What’s probably my last time in a video store

VARIOUSI visited what’s probably just about the last surviving video store in Auckland the other day. It won’t be there for long, as it’s shutting its doors December 31 and was having a massive clearing-house sale.

The internet and digital media have knocked around book stores and music stores relentlessly, but some are still hanging in there. But the humble video store has been systematically annihilated in the last decade or so. I’ve lost track of how many ‘closing down’ video stores I’ve seen in Auckland in the relatively short time since Netflix finally launched streaming in New Zealand in March 2015. We were a few years behind the US, but the doom came calling here. 

Hey, I get it. I stream, too, but there’s an awful, awful lot of film history you can only find on home video. Also, I own it, and don’t have to suffer the whims of some corporation that decides to drop titles from their catalog at random. 

lsThe groovy Videon in Mount Eden, Auckland was never my regular video store – I lived too far away from it – but it was a part of my family’s lives, and it was the kind of classic, curated and smart video store that film nuts loved – carefully organised by directors, countries and detailed sub-sections, with an extensive selection that blows away anything on streaming when it comes to film history. 

I scooped up rare treasures like Tod Browning’s creepy classic 1932 “Freaks,” rare Robert Altman movies from the 1970s, and more, and I thought once again about how while streaming has its up side, its big down side is that movies from before 1990 or so barely exist. Little NZ doesn’t even have the smaller niche streaming services that the US does, so for us it’s Netflix and a few other competitors, and that’s it.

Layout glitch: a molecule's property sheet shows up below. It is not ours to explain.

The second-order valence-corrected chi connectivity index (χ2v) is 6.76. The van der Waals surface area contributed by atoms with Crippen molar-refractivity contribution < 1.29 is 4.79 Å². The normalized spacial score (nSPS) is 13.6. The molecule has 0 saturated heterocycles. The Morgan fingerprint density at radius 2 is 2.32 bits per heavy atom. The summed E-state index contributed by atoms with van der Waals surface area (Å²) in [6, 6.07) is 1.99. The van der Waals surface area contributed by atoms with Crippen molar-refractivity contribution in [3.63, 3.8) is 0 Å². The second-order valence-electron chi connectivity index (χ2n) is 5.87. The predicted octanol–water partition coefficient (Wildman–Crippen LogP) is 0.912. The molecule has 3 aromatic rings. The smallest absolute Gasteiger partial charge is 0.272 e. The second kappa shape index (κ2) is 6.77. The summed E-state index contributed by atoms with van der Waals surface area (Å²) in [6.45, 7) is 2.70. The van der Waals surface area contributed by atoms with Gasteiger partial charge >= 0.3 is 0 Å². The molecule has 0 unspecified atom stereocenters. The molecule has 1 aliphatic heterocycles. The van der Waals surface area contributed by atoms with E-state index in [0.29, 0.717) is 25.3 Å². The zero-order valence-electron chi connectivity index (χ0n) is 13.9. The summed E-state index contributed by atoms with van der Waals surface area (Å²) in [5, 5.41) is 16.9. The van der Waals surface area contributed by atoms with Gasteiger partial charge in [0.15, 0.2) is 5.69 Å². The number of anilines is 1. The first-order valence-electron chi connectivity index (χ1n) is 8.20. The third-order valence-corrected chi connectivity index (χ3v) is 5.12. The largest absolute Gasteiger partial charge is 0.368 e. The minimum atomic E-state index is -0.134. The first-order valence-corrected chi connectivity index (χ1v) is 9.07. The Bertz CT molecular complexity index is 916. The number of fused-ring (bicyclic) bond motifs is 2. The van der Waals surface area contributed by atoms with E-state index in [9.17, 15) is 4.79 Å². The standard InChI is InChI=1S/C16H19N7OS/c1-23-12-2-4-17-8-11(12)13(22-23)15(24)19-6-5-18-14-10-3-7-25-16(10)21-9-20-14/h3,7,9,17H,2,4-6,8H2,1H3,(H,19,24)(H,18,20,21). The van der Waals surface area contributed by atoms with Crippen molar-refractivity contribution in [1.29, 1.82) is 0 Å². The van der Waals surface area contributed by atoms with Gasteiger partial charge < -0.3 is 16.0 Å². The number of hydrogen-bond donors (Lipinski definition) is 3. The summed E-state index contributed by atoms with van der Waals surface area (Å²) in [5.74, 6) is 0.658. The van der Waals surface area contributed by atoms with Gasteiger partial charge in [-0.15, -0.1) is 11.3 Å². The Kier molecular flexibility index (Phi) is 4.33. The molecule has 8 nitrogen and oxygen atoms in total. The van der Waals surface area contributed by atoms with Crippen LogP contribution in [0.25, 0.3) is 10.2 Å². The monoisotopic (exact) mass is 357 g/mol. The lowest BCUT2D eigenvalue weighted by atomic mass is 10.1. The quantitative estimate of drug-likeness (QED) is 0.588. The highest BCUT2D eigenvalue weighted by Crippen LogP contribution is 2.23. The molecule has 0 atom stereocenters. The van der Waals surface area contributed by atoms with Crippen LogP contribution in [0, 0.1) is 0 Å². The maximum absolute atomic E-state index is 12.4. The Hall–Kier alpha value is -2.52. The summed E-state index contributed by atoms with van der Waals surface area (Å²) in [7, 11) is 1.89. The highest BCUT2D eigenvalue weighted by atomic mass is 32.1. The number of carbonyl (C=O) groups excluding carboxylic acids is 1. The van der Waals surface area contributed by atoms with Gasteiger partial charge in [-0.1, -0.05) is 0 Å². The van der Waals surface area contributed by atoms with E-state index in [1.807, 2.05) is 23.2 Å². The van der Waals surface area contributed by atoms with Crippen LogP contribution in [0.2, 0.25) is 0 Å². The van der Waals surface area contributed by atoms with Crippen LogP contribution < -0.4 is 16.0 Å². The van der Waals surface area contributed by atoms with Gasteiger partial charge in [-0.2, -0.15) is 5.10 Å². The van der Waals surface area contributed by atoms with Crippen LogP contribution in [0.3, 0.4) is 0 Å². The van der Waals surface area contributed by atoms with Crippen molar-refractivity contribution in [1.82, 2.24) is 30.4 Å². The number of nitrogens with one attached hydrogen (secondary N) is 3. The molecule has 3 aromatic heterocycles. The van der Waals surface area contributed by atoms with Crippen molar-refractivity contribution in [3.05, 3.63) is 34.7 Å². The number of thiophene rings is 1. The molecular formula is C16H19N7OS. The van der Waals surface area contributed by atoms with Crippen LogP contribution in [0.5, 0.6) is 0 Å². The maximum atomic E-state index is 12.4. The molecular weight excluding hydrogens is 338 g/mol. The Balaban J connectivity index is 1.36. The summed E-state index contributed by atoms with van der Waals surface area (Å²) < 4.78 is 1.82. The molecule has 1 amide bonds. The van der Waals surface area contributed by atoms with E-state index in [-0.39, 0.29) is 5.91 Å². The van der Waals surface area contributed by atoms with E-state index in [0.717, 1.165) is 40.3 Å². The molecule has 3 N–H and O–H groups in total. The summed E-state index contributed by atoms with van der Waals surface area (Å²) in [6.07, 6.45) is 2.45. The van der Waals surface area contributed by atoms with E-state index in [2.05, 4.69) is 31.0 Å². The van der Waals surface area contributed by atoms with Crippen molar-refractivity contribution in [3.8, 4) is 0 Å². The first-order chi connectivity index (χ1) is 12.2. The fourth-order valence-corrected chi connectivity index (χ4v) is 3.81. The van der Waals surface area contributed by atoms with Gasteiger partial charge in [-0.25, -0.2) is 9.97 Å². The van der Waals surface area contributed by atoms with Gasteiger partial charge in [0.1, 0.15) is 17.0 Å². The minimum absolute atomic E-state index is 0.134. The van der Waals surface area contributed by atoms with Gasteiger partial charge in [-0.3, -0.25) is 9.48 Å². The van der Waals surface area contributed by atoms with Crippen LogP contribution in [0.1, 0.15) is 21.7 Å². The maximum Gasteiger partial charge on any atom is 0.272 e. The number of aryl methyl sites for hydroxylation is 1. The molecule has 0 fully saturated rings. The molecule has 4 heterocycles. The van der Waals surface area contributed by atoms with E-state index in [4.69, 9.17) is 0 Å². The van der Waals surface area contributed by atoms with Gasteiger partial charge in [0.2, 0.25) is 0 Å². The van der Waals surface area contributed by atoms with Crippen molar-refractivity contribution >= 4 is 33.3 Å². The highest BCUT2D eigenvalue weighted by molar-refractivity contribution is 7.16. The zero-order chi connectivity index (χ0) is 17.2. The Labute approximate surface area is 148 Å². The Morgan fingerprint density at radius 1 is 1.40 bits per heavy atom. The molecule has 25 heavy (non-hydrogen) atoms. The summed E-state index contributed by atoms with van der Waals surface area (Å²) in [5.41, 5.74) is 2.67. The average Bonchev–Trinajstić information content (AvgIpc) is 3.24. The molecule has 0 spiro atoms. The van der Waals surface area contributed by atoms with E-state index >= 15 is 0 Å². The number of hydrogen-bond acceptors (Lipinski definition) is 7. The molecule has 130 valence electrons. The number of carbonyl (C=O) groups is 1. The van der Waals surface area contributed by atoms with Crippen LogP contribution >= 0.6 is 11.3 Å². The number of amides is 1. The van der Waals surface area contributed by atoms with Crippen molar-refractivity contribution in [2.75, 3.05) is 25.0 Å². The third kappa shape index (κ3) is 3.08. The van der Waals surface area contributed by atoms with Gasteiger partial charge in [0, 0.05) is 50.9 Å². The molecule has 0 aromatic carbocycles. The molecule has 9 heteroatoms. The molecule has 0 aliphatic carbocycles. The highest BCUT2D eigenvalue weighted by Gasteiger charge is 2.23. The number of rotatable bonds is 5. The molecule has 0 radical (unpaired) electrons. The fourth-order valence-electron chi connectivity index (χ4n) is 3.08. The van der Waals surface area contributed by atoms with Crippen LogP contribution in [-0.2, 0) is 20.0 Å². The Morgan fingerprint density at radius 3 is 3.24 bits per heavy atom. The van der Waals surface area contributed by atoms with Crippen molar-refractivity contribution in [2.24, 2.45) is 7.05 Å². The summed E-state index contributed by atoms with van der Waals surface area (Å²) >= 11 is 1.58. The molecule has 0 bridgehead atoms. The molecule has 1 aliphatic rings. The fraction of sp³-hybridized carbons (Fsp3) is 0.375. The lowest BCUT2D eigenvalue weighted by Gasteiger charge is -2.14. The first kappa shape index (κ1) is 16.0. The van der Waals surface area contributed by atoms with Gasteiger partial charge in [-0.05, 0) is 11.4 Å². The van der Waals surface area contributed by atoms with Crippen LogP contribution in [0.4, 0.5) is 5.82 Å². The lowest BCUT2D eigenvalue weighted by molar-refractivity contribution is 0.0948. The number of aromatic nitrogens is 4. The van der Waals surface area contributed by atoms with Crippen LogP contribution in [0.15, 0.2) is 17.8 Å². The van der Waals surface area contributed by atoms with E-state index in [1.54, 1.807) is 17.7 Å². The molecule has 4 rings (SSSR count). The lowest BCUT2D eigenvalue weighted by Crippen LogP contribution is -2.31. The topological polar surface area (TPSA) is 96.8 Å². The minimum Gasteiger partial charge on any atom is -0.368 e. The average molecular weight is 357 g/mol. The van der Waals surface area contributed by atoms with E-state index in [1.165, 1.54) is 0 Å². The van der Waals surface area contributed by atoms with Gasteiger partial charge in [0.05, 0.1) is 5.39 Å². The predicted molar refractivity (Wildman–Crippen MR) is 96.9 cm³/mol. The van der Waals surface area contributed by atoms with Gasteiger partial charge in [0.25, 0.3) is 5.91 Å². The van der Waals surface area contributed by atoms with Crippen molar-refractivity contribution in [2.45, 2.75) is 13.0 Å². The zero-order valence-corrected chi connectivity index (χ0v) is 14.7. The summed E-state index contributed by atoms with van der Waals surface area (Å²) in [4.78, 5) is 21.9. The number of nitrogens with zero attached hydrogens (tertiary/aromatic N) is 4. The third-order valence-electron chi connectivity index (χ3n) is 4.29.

I worked at a video store part-time in California almost 20 years ago now, in that brief era when they felt like the centre of the entertainment universe. DVDs were barely a thing yet and battered VHS tapes ruled the land. This store even had a back room full of obsolete Beta tapes. Even now any time I see movies of that time like “Blade,” “A Bug’s Life,” “Pleasantville” and “Ronin” I can picture their cardboard boxes lining a shelf, the greasy plastic cases holding the tapes piled up high at the rental return counter each morning. 

kimsVideo stores, while they lasted, provided a sense of community that staring at your laptop while scrolling through likes on your phone really doesn’t. Going out to ‘rent a video’ meant interacting a bit more than pushing a button. Sure, they could often be understocked or over-corporate or full of trash and porn, but still, the very best of the video stores, when they flickered through their brief life span, were a wonder.